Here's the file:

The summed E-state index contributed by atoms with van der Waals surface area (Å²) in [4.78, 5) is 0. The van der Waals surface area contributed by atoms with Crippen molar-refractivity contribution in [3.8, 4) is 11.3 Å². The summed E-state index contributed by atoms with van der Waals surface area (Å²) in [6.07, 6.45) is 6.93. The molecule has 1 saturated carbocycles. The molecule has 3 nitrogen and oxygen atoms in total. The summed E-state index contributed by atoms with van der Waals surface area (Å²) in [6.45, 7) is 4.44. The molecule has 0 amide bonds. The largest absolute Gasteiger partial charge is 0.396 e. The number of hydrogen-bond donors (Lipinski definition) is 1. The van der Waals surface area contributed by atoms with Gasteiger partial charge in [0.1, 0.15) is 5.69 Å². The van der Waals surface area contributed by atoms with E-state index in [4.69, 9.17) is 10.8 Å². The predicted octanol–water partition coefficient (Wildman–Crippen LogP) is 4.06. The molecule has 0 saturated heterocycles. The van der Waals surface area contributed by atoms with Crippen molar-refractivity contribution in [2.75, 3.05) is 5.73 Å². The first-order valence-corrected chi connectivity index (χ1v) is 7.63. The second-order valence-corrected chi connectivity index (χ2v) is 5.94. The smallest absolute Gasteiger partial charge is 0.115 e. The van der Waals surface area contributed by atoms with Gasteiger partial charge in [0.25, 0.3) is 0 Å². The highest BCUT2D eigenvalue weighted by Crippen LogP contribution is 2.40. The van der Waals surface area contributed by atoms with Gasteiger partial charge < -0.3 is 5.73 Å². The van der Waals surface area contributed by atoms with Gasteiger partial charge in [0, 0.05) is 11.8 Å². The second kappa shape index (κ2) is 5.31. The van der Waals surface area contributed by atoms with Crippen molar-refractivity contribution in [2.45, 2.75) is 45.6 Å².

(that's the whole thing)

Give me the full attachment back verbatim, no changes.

The summed E-state index contributed by atoms with van der Waals surface area (Å²) in [4.78, 5) is 0. The van der Waals surface area contributed by atoms with Crippen molar-refractivity contribution in [3.8, 4) is 11.3 Å². The summed E-state index contributed by atoms with van der Waals surface area (Å²) in [6.07, 6.45) is 6.93. The molecule has 1 saturated carbocycles. The molecule has 3 nitrogen and oxygen atoms in total. The summed E-state index contributed by atoms with van der Waals surface area (Å²) in [6.45, 7) is 4.44. The molecule has 0 amide bonds. The largest absolute Gasteiger partial charge is 0.396 e. The number of hydrogen-bond donors (Lipinski definition) is 1. The van der Waals surface area contributed by atoms with Gasteiger partial charge in [0.1, 0.15) is 5.69 Å². The van der Waals surface area contributed by atoms with E-state index in [4.69, 9.17) is 10.8 Å². The predicted octanol–water partition coefficient (Wildman–Crippen LogP) is 4.06. The molecule has 0 saturated heterocycles. The van der Waals surface area contributed by atoms with Crippen molar-refractivity contribution in [2.75, 3.05) is 5.73 Å². The first-order valence-corrected chi connectivity index (χ1v) is 7.63. The second-order valence-corrected chi connectivity index (χ2v) is 5.94. The smallest absolute Gasteiger partial charge is 0.115 e. The van der Waals surface area contributed by atoms with Gasteiger partial charge in [0.25, 0.3) is 0 Å². The highest BCUT2D eigenvalue weighted by Crippen LogP contribution is 2.40. The van der Waals surface area contributed by atoms with Gasteiger partial charge < -0.3 is 5.73 Å². The van der Waals surface area contributed by atoms with Gasteiger partial charge in [0, 0.05) is 11.8 Å². The second kappa shape index (κ2) is 5.31. The van der Waals surface area contributed by atoms with Crippen molar-refractivity contribution in [2.45, 2.75) is 45.6 Å².